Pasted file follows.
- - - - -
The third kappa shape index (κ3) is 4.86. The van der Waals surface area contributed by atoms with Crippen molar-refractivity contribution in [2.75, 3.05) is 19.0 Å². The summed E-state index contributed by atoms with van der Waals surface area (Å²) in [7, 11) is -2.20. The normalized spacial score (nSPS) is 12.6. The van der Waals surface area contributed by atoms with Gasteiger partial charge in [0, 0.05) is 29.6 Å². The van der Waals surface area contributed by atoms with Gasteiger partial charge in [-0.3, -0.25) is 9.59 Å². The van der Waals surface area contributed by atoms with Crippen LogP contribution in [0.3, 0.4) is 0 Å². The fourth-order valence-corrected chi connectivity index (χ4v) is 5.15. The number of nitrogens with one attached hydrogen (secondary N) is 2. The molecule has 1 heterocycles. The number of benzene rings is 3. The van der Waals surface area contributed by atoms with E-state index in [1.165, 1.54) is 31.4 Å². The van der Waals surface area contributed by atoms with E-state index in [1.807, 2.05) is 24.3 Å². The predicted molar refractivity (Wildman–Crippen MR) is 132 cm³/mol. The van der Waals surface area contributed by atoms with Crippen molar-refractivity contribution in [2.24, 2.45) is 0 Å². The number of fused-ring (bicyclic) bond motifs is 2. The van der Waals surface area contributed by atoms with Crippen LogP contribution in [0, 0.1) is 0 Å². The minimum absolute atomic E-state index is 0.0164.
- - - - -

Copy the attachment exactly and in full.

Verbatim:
The third kappa shape index (κ3) is 4.86. The van der Waals surface area contributed by atoms with Crippen molar-refractivity contribution in [2.75, 3.05) is 19.0 Å². The summed E-state index contributed by atoms with van der Waals surface area (Å²) in [7, 11) is -2.20. The normalized spacial score (nSPS) is 12.6. The van der Waals surface area contributed by atoms with Gasteiger partial charge in [0, 0.05) is 29.6 Å². The van der Waals surface area contributed by atoms with Gasteiger partial charge in [-0.3, -0.25) is 9.59 Å². The van der Waals surface area contributed by atoms with Crippen LogP contribution in [0.3, 0.4) is 0 Å². The fourth-order valence-corrected chi connectivity index (χ4v) is 5.15. The number of nitrogens with one attached hydrogen (secondary N) is 2. The molecule has 1 heterocycles. The number of benzene rings is 3. The van der Waals surface area contributed by atoms with E-state index in [1.165, 1.54) is 31.4 Å². The van der Waals surface area contributed by atoms with E-state index in [1.807, 2.05) is 24.3 Å². The predicted molar refractivity (Wildman–Crippen MR) is 132 cm³/mol. The van der Waals surface area contributed by atoms with Crippen molar-refractivity contribution in [2.24, 2.45) is 0 Å². The number of fused-ring (bicyclic) bond motifs is 2. The van der Waals surface area contributed by atoms with Crippen LogP contribution in [0, 0.1) is 0 Å². The minimum absolute atomic E-state index is 0.0164.